Last Spring, a graduating senior from my former high school in Los Angeles reached out to me for advice. He was torn between two college choices: University of California, Los Angeles and Cornell. He told me that as a California resident, he most fears the difficult adjustment to Cornell’s frigid winters. When he asked me about my experience, I told him, truthfully, that I still have trouble with Ithaca’s cold weather and went on to discuss Cornell’s other pros and cons. He ended up picking UCLA.
Cornell admitted 1,576 out of 6,615 early decision applicants, or 23.8 percent, a slight increase from last year’s 22.6 percent acceptance rate for the Class of 2023, according to University statistics provided to The Sun. The early decision acceptance rate for the Class of 2022 was 24.4 percent.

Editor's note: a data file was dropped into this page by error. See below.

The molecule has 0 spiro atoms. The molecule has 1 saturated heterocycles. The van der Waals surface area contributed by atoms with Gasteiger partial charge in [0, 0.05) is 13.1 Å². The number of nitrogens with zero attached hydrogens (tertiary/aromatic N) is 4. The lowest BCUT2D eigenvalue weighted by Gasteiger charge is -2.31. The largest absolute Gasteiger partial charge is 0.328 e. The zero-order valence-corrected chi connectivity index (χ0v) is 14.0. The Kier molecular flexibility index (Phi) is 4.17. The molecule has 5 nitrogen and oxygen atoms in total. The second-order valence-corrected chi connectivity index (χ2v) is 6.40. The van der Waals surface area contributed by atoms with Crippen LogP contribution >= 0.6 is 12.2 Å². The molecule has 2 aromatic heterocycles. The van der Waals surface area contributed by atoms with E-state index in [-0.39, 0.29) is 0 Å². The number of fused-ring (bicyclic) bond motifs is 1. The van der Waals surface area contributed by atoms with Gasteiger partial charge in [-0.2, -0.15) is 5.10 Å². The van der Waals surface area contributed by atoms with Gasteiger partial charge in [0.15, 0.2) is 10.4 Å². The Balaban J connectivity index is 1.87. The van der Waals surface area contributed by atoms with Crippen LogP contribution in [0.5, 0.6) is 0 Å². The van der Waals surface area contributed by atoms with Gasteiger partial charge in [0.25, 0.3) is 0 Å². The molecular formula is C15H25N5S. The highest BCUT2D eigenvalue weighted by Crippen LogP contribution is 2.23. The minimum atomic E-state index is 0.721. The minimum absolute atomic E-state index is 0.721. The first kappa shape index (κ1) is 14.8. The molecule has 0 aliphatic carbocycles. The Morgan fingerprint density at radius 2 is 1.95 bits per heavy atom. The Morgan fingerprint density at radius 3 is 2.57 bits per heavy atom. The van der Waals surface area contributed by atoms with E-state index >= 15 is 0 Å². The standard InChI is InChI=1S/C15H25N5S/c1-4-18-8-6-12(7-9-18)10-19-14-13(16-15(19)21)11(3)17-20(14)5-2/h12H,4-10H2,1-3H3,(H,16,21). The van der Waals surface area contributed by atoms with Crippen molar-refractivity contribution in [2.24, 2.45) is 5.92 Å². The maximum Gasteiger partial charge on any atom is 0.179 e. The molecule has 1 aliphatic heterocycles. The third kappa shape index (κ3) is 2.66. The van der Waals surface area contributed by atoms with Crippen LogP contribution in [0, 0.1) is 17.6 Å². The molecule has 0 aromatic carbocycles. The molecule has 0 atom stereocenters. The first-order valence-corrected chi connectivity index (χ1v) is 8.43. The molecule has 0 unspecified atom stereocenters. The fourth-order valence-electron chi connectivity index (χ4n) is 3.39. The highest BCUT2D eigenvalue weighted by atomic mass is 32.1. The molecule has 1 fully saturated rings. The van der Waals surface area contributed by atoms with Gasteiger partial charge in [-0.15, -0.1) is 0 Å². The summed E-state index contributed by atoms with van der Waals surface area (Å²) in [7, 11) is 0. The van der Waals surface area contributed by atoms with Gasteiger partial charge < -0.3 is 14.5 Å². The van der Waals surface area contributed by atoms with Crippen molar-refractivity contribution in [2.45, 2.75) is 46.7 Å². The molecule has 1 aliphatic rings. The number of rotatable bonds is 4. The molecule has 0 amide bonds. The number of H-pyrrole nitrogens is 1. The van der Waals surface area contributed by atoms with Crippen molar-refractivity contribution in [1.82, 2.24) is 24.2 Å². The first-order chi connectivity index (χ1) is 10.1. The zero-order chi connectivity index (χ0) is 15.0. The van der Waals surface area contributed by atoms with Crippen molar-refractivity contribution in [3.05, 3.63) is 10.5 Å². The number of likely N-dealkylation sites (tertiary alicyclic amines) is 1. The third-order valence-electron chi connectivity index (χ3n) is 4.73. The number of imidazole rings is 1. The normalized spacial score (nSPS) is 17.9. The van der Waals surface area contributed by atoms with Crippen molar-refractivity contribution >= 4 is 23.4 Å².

On Tuesday Oct. 1, Judge Burroughs ruled in favor of Harvard’s position in the Students for Fair Admissions v. Harvard College lawsuit, a ruling which has allowed Cornell’s Admission Officers to breathe easy for now.
“I am deeply and profoundly sorry for being involved in this mess,” Caplan said outside the courthouse on Thursday. A judge sentenced him to one month in prison, 250 hours of community service and a $50,000 fine.
Seven months after the previous College of Arts and Sciences director of admissions left Cornell, the college appointed a new director and added a new deputy director of admissions position in late March.
The University received 49,118 applications this admissions cycle — 2,210 fewer than last year’s — and accepted 105 fewer students this year, according to a University press release. Nearly 55 percent of this year’s admitted students are “students of color” — underrepresented minorities or Asian Americans — a new record for Cornell.